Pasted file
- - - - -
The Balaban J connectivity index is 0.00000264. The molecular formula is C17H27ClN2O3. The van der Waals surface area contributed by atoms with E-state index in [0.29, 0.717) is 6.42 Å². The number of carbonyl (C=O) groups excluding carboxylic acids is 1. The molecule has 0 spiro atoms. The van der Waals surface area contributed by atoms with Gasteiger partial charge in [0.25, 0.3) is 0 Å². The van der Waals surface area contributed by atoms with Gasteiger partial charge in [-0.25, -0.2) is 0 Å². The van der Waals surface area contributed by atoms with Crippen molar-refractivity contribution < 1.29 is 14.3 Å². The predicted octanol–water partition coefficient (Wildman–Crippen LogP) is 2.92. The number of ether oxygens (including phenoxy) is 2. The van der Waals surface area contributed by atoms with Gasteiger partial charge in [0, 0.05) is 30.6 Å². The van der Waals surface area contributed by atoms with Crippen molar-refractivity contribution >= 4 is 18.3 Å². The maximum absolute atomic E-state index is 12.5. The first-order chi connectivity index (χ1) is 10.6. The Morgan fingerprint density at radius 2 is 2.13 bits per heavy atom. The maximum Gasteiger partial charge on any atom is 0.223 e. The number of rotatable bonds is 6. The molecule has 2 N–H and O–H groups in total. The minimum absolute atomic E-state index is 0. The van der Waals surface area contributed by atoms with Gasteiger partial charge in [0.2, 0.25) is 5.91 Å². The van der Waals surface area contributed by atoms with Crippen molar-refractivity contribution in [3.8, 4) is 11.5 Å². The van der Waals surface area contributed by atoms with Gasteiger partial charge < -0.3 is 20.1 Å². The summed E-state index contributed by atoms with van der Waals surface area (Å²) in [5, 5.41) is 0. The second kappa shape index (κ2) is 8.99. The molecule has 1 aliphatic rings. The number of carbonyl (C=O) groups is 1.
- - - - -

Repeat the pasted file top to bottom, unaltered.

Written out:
The Balaban J connectivity index is 0.00000264. The molecular formula is C17H27ClN2O3. The van der Waals surface area contributed by atoms with E-state index in [0.29, 0.717) is 6.42 Å². The number of carbonyl (C=O) groups excluding carboxylic acids is 1. The molecule has 0 spiro atoms. The van der Waals surface area contributed by atoms with Gasteiger partial charge in [0.25, 0.3) is 0 Å². The van der Waals surface area contributed by atoms with Gasteiger partial charge in [-0.25, -0.2) is 0 Å². The van der Waals surface area contributed by atoms with Crippen molar-refractivity contribution < 1.29 is 14.3 Å². The predicted octanol–water partition coefficient (Wildman–Crippen LogP) is 2.92. The number of ether oxygens (including phenoxy) is 2. The van der Waals surface area contributed by atoms with Gasteiger partial charge in [0, 0.05) is 30.6 Å². The van der Waals surface area contributed by atoms with Crippen molar-refractivity contribution >= 4 is 18.3 Å². The maximum absolute atomic E-state index is 12.5. The first-order chi connectivity index (χ1) is 10.6. The Morgan fingerprint density at radius 2 is 2.13 bits per heavy atom. The maximum Gasteiger partial charge on any atom is 0.223 e. The number of rotatable bonds is 6. The molecule has 2 N–H and O–H groups in total. The minimum absolute atomic E-state index is 0. The van der Waals surface area contributed by atoms with Gasteiger partial charge in [0.2, 0.25) is 5.91 Å². The van der Waals surface area contributed by atoms with Crippen molar-refractivity contribution in [3.8, 4) is 11.5 Å². The van der Waals surface area contributed by atoms with Gasteiger partial charge < -0.3 is 20.1 Å². The summed E-state index contributed by atoms with van der Waals surface area (Å²) in [5, 5.41) is 0. The second kappa shape index (κ2) is 8.99. The molecule has 1 aliphatic rings. The number of carbonyl (C=O) groups is 1.